Reporting Lisa Sigell
LOS ANGELES (CBS) — Jen Levinson seems to have the perfect life — five beautiful children, a husband she adores and a job she loves, as a mommy blogger to thousands of women.
“There’s nothing that I would change,” Levinson said.
But there is something that she has kept hidden, something she was ashamed of that happened every month.
“It was a very, very dark, lonely place that I went to,” Levinson said. “I just wanted those that were closest to me to disappear. I wanted my husband not to come home. I wanted my kids not to come home.”
She even had thoughts of killing herself.
“Myself… yes, definitely. Like I did not want to wake up,” she said.
Jen would be filled with sadness, anxiety and even rage for days at a time.
“Then all of a sudden, like three days or four days later, the old Jen was back,” she said.
Jen started a journal and realized it was happening at the same time every month.
Johanna Juntunen also noticed a pattern her life, which was definitely different than Jen’s. She is single with no kids, but the feelings were the same — every month crippling emotions and physical pain.
“I really felt that it was not myself, but also that I had no control of my feelings and my actions. You do feel like you’re at the end of the road. Some nights you don’t sleep and it’s really hard to function,” Juntunen said.
Levinson and Juntunen finally went for help and were diagnosed with what’s called premenstrual dysphoric disorder (PMDD). It is essentially a very severe form of PMS that begins one to two weeks before a period and usually ends a few days after a period starts.
“The symptoms of PMDD are severe enough that they impact all aspects of daily life and most severely impacted are the family and home life,” said OBGYN and Professor Andrea Rapkin at the UCLA School of Medicine. Rapkin is an expert in PMDD.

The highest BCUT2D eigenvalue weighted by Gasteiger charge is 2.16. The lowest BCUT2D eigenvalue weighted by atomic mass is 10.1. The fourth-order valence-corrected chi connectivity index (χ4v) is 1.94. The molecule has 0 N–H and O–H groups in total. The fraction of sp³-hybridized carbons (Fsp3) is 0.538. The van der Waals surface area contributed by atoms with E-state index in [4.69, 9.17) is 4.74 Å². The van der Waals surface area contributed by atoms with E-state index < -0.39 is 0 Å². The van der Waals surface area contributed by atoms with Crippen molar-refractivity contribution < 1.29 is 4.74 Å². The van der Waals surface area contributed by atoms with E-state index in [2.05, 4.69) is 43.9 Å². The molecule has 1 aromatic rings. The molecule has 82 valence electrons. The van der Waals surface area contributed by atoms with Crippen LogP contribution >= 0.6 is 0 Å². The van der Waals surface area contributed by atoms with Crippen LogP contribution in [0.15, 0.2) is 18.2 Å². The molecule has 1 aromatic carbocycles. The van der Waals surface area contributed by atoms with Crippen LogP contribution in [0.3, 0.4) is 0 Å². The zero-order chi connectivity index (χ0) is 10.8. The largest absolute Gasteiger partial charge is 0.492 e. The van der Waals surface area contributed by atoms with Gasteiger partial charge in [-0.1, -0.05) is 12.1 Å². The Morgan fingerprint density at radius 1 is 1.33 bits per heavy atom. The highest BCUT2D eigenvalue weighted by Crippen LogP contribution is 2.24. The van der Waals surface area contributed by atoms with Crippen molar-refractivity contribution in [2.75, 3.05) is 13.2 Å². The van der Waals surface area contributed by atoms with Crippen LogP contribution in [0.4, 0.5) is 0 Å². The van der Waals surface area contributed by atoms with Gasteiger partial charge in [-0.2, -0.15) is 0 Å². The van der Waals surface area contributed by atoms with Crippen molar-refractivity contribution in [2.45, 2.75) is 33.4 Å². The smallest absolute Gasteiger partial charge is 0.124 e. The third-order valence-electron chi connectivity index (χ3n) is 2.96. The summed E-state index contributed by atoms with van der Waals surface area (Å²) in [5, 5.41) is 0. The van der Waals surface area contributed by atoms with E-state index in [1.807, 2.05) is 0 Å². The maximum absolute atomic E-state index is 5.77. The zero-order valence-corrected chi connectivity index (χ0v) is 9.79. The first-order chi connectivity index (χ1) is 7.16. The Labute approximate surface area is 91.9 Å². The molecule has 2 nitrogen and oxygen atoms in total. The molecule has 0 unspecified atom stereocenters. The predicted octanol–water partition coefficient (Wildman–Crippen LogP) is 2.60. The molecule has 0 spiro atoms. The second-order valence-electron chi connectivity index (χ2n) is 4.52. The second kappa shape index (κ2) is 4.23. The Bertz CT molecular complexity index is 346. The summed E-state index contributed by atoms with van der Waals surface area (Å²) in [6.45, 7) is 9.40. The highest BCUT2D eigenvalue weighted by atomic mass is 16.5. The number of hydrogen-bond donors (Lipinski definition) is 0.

“The most common symptoms of PMDD are irritability and depression and also mood swings, anxiety and tension,” Rapkin said.
There are also physical symptoms, similar to those a woman would have with PMS. But with PMDD the symptoms are debilitating. Women who suffer with it truly cannot function on any level and some feel there is no end in sight.
“The symptoms are often so severe, that women do think of doing harm to themselves and of committing suicide,” Rapkin said.
She said it is not clear what causes PMDD, but they are investigating how chemicals in the brain are affected during ovulation. Treatment includes birth control pills and anti-depressants.
Juntunen has chosen no medication, but is now aware of when the symptoms take control.
Medicine is helping Levinson, but even more so is just knowing her diagnosis.
“It is so freeing, calming and comforting to know that there is a reason, that I’m not just crazy,” Levinson said.
She now watches the calendar very closely and fills in her diary. It helps her control feelings and thoughts during those very difficult days each month. For her it is working.
Knowing The Symptoms Of Premenstrual Dysphoric Disorder (PMDD)
National Center for Biotechnology Information: The symptoms of PMDD are similar to those of PMS. However, they are generally more severe and debilitating and include a least one mood-related symptom. Symptoms occur during the week just before menstrual bleeding and usually improve within a few days after the period starts.
Five or more of the following symptoms must be present to diagnose PMDD, including one mood-related symptom:
- Disinterest in daily activities and relationships
- Fatigue or low energy
- Feeling of sadness or hopelessness, possible suicidal thoughts
- Feelings of tension or anxiety
- Feeling out of control
- Food cravings or binge eating
- Mood swings marked by periods of teariness
- Panic attack
- Persistent irritability or anger that affects other people
- Physical symptoms, such as bloating, breast tenderness, headaches, and joint or muscle pain
- Problems sleeping
- Trouble concentrating
For more information about PMDD: